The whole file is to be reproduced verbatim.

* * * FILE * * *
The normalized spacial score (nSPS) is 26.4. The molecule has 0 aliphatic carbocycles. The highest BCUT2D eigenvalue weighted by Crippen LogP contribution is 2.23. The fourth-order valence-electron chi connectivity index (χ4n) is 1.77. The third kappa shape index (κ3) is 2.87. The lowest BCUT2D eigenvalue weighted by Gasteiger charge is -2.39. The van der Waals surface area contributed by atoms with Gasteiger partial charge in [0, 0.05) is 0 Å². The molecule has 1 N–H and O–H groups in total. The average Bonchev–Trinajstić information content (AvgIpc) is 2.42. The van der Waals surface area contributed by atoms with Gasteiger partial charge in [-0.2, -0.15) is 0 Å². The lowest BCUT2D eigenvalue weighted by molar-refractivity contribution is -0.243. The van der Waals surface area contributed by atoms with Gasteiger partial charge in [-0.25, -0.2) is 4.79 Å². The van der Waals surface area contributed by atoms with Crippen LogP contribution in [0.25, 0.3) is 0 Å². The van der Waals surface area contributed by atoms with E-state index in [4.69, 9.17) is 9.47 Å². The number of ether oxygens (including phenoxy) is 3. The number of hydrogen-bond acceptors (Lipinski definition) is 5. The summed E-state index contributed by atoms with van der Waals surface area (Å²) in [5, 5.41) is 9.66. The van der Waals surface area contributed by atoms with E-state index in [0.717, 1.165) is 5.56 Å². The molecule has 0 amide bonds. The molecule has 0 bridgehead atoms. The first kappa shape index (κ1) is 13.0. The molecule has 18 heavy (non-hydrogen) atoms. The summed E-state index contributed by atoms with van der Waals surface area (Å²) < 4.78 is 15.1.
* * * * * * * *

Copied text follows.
The normalized spacial score (nSPS) is 26.4. The molecule has 0 aliphatic carbocycles. The highest BCUT2D eigenvalue weighted by Crippen LogP contribution is 2.23. The fourth-order valence-electron chi connectivity index (χ4n) is 1.77. The third kappa shape index (κ3) is 2.87. The lowest BCUT2D eigenvalue weighted by Gasteiger charge is -2.39. The van der Waals surface area contributed by atoms with Gasteiger partial charge in [0, 0.05) is 0 Å². The molecule has 1 N–H and O–H groups in total. The average Bonchev–Trinajstić information content (AvgIpc) is 2.42. The van der Waals surface area contributed by atoms with Gasteiger partial charge in [-0.2, -0.15) is 0 Å². The lowest BCUT2D eigenvalue weighted by molar-refractivity contribution is -0.243. The van der Waals surface area contributed by atoms with Gasteiger partial charge in [-0.25, -0.2) is 4.79 Å². The van der Waals surface area contributed by atoms with Crippen LogP contribution in [0.25, 0.3) is 0 Å². The van der Waals surface area contributed by atoms with E-state index in [4.69, 9.17) is 9.47 Å². The number of ether oxygens (including phenoxy) is 3. The number of hydrogen-bond acceptors (Lipinski definition) is 5. The summed E-state index contributed by atoms with van der Waals surface area (Å²) in [5, 5.41) is 9.66. The van der Waals surface area contributed by atoms with E-state index in [0.717, 1.165) is 5.56 Å². The molecule has 0 amide bonds. The molecule has 0 bridgehead atoms. The first kappa shape index (κ1) is 13.0. The molecule has 18 heavy (non-hydrogen) atoms. The summed E-state index contributed by atoms with van der Waals surface area (Å²) < 4.78 is 15.1.